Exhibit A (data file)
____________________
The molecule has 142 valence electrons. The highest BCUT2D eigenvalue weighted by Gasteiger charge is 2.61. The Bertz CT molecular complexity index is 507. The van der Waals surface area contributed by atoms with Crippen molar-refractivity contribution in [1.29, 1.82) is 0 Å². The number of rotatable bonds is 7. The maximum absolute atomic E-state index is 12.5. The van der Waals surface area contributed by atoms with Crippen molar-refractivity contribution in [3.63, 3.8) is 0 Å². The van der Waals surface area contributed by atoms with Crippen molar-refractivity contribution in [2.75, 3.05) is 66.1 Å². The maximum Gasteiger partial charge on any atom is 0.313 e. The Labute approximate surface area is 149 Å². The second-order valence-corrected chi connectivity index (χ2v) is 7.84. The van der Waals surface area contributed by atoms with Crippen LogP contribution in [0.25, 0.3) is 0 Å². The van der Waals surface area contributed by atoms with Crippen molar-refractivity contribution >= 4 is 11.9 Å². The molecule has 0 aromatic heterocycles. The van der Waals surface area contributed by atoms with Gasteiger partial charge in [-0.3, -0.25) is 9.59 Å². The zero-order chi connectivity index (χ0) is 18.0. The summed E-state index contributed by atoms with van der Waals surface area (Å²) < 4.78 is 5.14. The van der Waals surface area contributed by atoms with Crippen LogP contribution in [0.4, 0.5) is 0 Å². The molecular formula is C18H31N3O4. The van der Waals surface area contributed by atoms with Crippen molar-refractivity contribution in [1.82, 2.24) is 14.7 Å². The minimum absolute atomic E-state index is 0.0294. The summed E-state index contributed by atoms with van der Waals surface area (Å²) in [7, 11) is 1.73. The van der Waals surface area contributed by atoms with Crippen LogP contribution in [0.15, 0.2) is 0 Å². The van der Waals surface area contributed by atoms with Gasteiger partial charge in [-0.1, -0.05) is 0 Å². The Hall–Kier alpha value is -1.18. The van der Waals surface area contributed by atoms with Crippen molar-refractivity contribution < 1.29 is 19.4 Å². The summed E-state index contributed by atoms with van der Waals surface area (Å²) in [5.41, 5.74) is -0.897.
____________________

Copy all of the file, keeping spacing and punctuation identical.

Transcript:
The molecule has 142 valence electrons. The highest BCUT2D eigenvalue weighted by Gasteiger charge is 2.61. The Bertz CT molecular complexity index is 507. The van der Waals surface area contributed by atoms with Crippen molar-refractivity contribution in [1.29, 1.82) is 0 Å². The number of rotatable bonds is 7. The maximum absolute atomic E-state index is 12.5. The van der Waals surface area contributed by atoms with Crippen molar-refractivity contribution in [3.63, 3.8) is 0 Å². The van der Waals surface area contributed by atoms with Crippen molar-refractivity contribution in [2.75, 3.05) is 66.1 Å². The maximum Gasteiger partial charge on any atom is 0.313 e. The Labute approximate surface area is 149 Å². The second-order valence-corrected chi connectivity index (χ2v) is 7.84. The van der Waals surface area contributed by atoms with Crippen LogP contribution in [0.25, 0.3) is 0 Å². The van der Waals surface area contributed by atoms with Crippen molar-refractivity contribution >= 4 is 11.9 Å². The molecule has 0 aromatic heterocycles. The van der Waals surface area contributed by atoms with Gasteiger partial charge in [-0.3, -0.25) is 9.59 Å². The zero-order chi connectivity index (χ0) is 18.0. The summed E-state index contributed by atoms with van der Waals surface area (Å²) < 4.78 is 5.14. The van der Waals surface area contributed by atoms with Crippen LogP contribution in [0.4, 0.5) is 0 Å². The molecular formula is C18H31N3O4. The van der Waals surface area contributed by atoms with Crippen molar-refractivity contribution in [1.82, 2.24) is 14.7 Å². The minimum absolute atomic E-state index is 0.0294. The summed E-state index contributed by atoms with van der Waals surface area (Å²) in [7, 11) is 1.73. The van der Waals surface area contributed by atoms with Crippen LogP contribution in [0.15, 0.2) is 0 Å². The van der Waals surface area contributed by atoms with Gasteiger partial charge in [-0.1, -0.05) is 0 Å². The Hall–Kier alpha value is -1.18. The van der Waals surface area contributed by atoms with Crippen molar-refractivity contribution < 1.29 is 19.4 Å². The summed E-state index contributed by atoms with van der Waals surface area (Å²) in [5.41, 5.74) is -0.897.